Oil Development (DAPL) & Violence Against Native Women

The National Indigenous Women’s Resource Center staff and other Native women working to end violence against Native women pose at the February 2008 Violence Against Women Act (VAWA) Reauthorization in Washington, D.C. just after President Obama signed the act into law.

Three years ago, I sat in the Department of Interior and watched President Obama sign the re-authorization of the Violence Against Women Act 2013 (“VAWA”) into law. President Obama said,

Tribal governments have an inherent right to protect their people, and all women deserve the right to live free from fear.

For the first time in my life, I listened as an American President recognized the inherent right of Tribal Nations to protect their women and children from domestic violence and sexual assault.

For me and many other Native women, it was one of the most meaningful moments of my life.

Three years later, it’s hard to watch this same President sit back as the Dakota Access pipeline threatens to drastically increase rates of violence against Native women in North Dakota.

 

#NoDAPL

On July 25, 2016, the Army Corps of Engineers granted permits to a company called Energy Transfer Partners to construct the 1,100 mile “Dakota Access” pipeline (DAPL)—a pipeline the company hopes will transport over half a million barrels of Bakken crude oil a day across four states and the Missouri River, the source of drinking water for the Standing Rock Sioux Tribe and 17 million Americans downstream.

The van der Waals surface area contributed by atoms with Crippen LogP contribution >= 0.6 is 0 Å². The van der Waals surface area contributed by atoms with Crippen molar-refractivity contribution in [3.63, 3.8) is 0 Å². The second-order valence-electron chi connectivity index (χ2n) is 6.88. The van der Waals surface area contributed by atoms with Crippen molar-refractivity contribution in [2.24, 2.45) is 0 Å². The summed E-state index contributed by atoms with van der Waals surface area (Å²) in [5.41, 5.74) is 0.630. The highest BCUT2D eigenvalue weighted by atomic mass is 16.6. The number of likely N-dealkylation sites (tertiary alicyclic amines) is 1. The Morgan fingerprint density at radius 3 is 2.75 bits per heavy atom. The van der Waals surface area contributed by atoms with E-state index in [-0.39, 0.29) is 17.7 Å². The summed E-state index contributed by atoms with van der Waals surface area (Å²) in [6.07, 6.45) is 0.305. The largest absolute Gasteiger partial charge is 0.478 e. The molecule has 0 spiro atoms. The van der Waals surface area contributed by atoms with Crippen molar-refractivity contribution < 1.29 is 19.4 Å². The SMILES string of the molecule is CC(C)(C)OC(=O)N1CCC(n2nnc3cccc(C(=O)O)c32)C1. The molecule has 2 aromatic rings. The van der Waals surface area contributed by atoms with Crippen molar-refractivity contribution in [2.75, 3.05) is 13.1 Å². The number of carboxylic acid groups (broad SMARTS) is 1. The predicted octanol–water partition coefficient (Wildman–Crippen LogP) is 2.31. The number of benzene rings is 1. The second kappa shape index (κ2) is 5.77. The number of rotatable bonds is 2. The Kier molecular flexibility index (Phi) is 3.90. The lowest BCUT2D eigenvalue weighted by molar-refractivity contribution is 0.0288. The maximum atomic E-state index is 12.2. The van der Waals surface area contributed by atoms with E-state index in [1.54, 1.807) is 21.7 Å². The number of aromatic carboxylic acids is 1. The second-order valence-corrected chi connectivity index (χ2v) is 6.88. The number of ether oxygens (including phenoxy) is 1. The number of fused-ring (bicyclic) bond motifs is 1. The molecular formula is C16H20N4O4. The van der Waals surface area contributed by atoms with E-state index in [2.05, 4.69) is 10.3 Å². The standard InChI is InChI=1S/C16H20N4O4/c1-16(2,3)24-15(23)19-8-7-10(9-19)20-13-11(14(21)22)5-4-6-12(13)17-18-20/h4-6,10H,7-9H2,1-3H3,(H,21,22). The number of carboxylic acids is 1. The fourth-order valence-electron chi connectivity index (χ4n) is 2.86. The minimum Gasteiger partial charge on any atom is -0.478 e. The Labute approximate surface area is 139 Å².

As soon as it is in operation, the Dakota Access pipeline promises to increase oil extraction in the Bakken by as much as 60%. There is no doubt that such an increase in oil extraction will increase violence in the Bakken, and in particular, violence against Native women and children.

Today, North Dakota produces more oil for export than any other State. The region is also home to some of the highest rates of sexual assault, sex trafficking, and domestic violence in the United States.

When President Obama signed VAWA 2013 into law, he stated that “Indian Country has some of the highest rates of domestic abuse in America.” Nowhere is this disparity more apparent than in North Dakota.

With the majority of oil extraction taking place on tribal lands, the recent spike in violence in the Bakken has fallen disproportionately on Native women and children.

Since 2009 alone, nearly 100,000 workers have entered the Bakken region to work the oil fields.

To house the sudden and drastic increase in population, corporations create temporary accommodations for those engaged in oil field work—“man camps”—where male workers often work 12-hour days, are socially isolated for weeks or months at a time, and live in trailers in parks that extend for miles.

Many men retain their humanity, but grassroots advocacy organizations in North Dakota, like the First Nations Women’s Alliance, have provided firsthand accounts of numerous “man camps” in the Bakken that have become centers for drugs, violence, and sex trafficking of women and girls.

As Senator Heidi Heitkamp (D-ND) has noted,